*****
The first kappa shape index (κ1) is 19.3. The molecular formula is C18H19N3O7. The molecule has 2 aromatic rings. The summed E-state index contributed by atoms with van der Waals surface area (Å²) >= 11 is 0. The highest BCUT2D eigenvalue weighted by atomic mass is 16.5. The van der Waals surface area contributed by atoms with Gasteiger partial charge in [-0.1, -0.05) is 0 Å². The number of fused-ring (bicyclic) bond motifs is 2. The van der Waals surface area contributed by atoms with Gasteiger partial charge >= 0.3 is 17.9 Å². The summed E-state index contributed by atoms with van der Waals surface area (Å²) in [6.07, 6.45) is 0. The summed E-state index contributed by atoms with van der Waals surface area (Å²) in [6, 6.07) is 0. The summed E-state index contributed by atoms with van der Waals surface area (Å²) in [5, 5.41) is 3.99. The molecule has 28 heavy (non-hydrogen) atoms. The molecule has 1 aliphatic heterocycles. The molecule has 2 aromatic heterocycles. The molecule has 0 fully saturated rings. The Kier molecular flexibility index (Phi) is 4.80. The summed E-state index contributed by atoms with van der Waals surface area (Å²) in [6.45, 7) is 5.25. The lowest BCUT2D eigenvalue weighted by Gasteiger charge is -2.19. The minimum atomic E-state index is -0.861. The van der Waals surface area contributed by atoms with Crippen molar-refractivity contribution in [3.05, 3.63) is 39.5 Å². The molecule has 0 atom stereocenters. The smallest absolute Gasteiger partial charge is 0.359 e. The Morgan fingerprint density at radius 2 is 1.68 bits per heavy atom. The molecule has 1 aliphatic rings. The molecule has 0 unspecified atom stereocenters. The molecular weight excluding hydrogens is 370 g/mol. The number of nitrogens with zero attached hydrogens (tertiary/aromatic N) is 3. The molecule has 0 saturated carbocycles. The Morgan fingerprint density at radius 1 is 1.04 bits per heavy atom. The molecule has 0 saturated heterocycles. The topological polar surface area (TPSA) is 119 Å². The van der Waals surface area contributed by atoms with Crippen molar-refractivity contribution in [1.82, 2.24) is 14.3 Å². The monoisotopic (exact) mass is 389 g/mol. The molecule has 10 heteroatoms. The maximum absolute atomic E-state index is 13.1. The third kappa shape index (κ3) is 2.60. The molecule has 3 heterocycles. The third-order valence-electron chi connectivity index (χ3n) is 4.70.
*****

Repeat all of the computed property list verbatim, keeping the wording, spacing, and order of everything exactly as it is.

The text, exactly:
The first kappa shape index (κ1) is 19.3. The molecular formula is C18H19N3O7. The molecule has 2 aromatic rings. The summed E-state index contributed by atoms with van der Waals surface area (Å²) >= 11 is 0. The highest BCUT2D eigenvalue weighted by atomic mass is 16.5. The van der Waals surface area contributed by atoms with Gasteiger partial charge in [-0.1, -0.05) is 0 Å². The number of fused-ring (bicyclic) bond motifs is 2. The van der Waals surface area contributed by atoms with Gasteiger partial charge >= 0.3 is 17.9 Å². The summed E-state index contributed by atoms with van der Waals surface area (Å²) in [6.07, 6.45) is 0. The summed E-state index contributed by atoms with van der Waals surface area (Å²) in [6, 6.07) is 0. The summed E-state index contributed by atoms with van der Waals surface area (Å²) in [5, 5.41) is 3.99. The molecule has 28 heavy (non-hydrogen) atoms. The molecule has 1 aliphatic heterocycles. The molecule has 2 aromatic heterocycles. The molecule has 0 fully saturated rings. The Kier molecular flexibility index (Phi) is 4.80. The summed E-state index contributed by atoms with van der Waals surface area (Å²) in [6.45, 7) is 5.25. The lowest BCUT2D eigenvalue weighted by Gasteiger charge is -2.19. The minimum atomic E-state index is -0.861. The van der Waals surface area contributed by atoms with Crippen molar-refractivity contribution in [3.05, 3.63) is 39.5 Å². The molecule has 0 atom stereocenters. The smallest absolute Gasteiger partial charge is 0.359 e. The Morgan fingerprint density at radius 2 is 1.68 bits per heavy atom. The molecule has 1 aliphatic rings. The molecule has 0 unspecified atom stereocenters. The molecular weight excluding hydrogens is 370 g/mol. The number of nitrogens with zero attached hydrogens (tertiary/aromatic N) is 3. The molecule has 0 saturated carbocycles. The Morgan fingerprint density at radius 1 is 1.04 bits per heavy atom. The molecule has 0 saturated heterocycles. The topological polar surface area (TPSA) is 119 Å². The van der Waals surface area contributed by atoms with Crippen molar-refractivity contribution in [1.82, 2.24) is 14.3 Å². The monoisotopic (exact) mass is 389 g/mol. The molecule has 10 heteroatoms. The maximum absolute atomic E-state index is 13.1. The third kappa shape index (κ3) is 2.60. The molecule has 3 heterocycles. The third-order valence-electron chi connectivity index (χ3n) is 4.70.